Taking a look at the direction television has taken today my Grandpa summed it up very nicely; “well all you have is reality programs that aren’t a true reflection of reality”. When asked about the future of Australian television his response was “I think Australian television is coming to a defining moment in its short history. Technology is easily winning the battle. Very much the same as the matinee was destroyed by television, mobile tablets and high speed Internet are destroying television”.

Again these are statement that I agree with wholeheartedly.
The boundaries between audiences and spaces are being removed. “Family bonding” as my Grandpa described it is no longer part of Australian culture. As we become more reliant on convergent media and devices, we become less reliant on spending time building relationships around us.

Does this mean that all family values are forsaken? Probably not. However Hardenbergh describes the viewing of television as a “presentational environment” (2010, pg.171). No longer do we occupy and share the same spaces to view our media. As a prime example of this fundamental shift, currently two of my housemates and myself are all watching the same program in three separate parts of the house. We have a communal lounge area with a television; however the program we are watching is easily streamed online.

Hardenbergh’s statement regarding the superiority of television “ it was the greatest mass medium” (2010, pg.171) is a bold statement of which has some merit in today’s media environment. Technologies will inevitably come and go but the legacy that a medium leaves on a generation can never be forgotten. Television changed the lives and introduced many to the world.

As for my Grandpa’s thoughts on the best show on television at the moment. “It is still the 7pm ABC News Luke”.

Some old habits will die-hard.

What are your first recollections of television? Mine are the ABC educational/ entertainment programs, of which included Lift Off. Memory lane :). Feel free to leave a comment or tweet me at fluke_aus with your favourite TV memories.

References

Hardenbergh, M. (2010). The death of television. ETC.: A Review of General Semantics, Retrieved from http://go.galegroup.com.ezproxy.uow.edu.au/ps/i.do?id=GALE%7CA240918884&v=2.1&u=uow&it=r&p=AONE&sw=w, accessed 22nd August 2013

Luke Macdonald
2nd Year Media & Communication & Commerce Student @UOW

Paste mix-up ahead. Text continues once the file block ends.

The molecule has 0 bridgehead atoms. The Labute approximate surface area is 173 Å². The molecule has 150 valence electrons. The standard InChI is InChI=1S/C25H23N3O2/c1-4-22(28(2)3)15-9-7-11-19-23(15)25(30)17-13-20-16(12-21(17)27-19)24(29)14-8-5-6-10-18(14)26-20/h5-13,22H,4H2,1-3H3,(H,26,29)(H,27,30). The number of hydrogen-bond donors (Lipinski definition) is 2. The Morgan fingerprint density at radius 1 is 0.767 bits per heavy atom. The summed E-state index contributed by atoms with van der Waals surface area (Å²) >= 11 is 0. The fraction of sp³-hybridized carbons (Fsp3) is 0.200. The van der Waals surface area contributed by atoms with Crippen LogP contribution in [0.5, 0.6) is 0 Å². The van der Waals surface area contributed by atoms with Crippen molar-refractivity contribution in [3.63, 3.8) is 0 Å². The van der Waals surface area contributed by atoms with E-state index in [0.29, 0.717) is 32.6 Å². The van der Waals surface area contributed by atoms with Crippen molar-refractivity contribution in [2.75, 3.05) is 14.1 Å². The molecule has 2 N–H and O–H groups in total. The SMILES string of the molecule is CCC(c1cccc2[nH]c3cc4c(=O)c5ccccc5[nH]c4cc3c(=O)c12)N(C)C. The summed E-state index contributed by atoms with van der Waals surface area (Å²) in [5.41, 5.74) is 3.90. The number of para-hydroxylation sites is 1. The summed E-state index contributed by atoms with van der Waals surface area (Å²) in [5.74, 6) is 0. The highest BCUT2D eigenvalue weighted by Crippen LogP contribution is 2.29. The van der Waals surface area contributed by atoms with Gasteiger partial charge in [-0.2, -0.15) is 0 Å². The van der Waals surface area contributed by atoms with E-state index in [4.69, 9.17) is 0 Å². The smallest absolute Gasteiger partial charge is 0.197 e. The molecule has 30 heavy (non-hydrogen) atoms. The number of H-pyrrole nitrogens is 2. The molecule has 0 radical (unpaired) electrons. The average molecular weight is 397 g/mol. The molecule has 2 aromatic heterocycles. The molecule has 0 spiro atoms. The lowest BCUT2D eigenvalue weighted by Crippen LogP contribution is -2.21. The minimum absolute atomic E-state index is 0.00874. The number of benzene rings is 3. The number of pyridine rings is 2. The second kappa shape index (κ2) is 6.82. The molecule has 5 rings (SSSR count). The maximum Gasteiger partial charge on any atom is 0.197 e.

Majoring in Digital Communication & Marketing

Media ~ Space ~ Memories [BCM240]

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Forgive me If my blogging skills have lapsed since the previous Communication’s subjects of BCM 112 and BCM 110. I feel that I should start a fresh. Hi my name is Luke and I am a Media and Communications (and newly a Commerce student as well). Some of you may have read my blogs from previous subjects, some of you have not.

For this weeks task we have been asked to share an image that we think best represents a connection between media and space. After some deliberation about the exact point of this exercise I found this image.

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This image was taken during Daft Punk’s 2007 Alive tour. For those who were in attendance (such as myself) OMG! the memories! For those who missed out, granted probably most the BCM class wasn’t even old enough to attend you all missed one of the finest displays of entertainment that has since yet to be beaten (and probably never will).

I digress. This image to me represents the connection between media and space. How so you are asking? Well for those of you who know Daft Punk,  you are aware that they are essentially they are the most futuristic connection earth has too space. However, if you look closely at the image you will see a crowd of people with their technologies recording, sharing and creating a digital imprint of that specific moment in time. It is these images, videos and files that are shared amongst us that create media spaces. Which is pretty cool when you take a second to think about it.

For those of you who are blissfully unaware of such awesomeness I have included some links to my favourite 2 Daft Punk albums. Feel free to share your thoughts. 🙂